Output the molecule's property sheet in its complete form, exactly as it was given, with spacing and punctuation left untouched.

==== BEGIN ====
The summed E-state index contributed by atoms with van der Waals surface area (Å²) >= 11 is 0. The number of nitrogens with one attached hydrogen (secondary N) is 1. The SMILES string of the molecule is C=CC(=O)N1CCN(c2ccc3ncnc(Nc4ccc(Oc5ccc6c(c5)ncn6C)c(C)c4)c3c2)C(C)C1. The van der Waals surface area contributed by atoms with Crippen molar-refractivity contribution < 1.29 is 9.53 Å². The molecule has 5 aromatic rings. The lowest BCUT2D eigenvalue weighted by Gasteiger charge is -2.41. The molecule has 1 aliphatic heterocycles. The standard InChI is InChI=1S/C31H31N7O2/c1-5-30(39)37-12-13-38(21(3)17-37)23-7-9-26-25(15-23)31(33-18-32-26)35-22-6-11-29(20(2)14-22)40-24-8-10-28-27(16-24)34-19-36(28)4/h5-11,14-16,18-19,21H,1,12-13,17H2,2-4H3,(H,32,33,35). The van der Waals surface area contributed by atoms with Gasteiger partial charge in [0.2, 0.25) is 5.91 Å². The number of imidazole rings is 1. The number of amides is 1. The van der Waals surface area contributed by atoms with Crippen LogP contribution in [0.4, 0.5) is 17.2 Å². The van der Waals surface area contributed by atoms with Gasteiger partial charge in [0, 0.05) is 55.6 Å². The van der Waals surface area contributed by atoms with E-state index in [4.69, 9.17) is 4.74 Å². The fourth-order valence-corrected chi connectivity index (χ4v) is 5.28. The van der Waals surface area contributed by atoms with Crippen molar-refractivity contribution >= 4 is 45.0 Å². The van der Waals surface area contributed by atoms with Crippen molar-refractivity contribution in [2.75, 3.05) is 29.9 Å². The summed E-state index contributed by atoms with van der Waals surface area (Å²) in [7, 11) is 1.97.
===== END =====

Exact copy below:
The summed E-state index contributed by atoms with van der Waals surface area (Å²) >= 11 is 0. The number of nitrogens with one attached hydrogen (secondary N) is 1. The SMILES string of the molecule is C=CC(=O)N1CCN(c2ccc3ncnc(Nc4ccc(Oc5ccc6c(c5)ncn6C)c(C)c4)c3c2)C(C)C1. The van der Waals surface area contributed by atoms with Crippen molar-refractivity contribution < 1.29 is 9.53 Å². The molecule has 5 aromatic rings. The lowest BCUT2D eigenvalue weighted by Gasteiger charge is -2.41. The molecule has 1 aliphatic heterocycles. The standard InChI is InChI=1S/C31H31N7O2/c1-5-30(39)37-12-13-38(21(3)17-37)23-7-9-26-25(15-23)31(33-18-32-26)35-22-6-11-29(20(2)14-22)40-24-8-10-28-27(16-24)34-19-36(28)4/h5-11,14-16,18-19,21H,1,12-13,17H2,2-4H3,(H,32,33,35). The van der Waals surface area contributed by atoms with Gasteiger partial charge in [0.2, 0.25) is 5.91 Å². The number of imidazole rings is 1. The number of amides is 1. The van der Waals surface area contributed by atoms with Crippen LogP contribution in [0.4, 0.5) is 17.2 Å². The van der Waals surface area contributed by atoms with Gasteiger partial charge in [0, 0.05) is 55.6 Å². The van der Waals surface area contributed by atoms with E-state index in [4.69, 9.17) is 4.74 Å². The fourth-order valence-corrected chi connectivity index (χ4v) is 5.28. The van der Waals surface area contributed by atoms with Crippen molar-refractivity contribution >= 4 is 45.0 Å². The van der Waals surface area contributed by atoms with Crippen molar-refractivity contribution in [2.75, 3.05) is 29.9 Å². The summed E-state index contributed by atoms with van der Waals surface area (Å²) in [7, 11) is 1.97.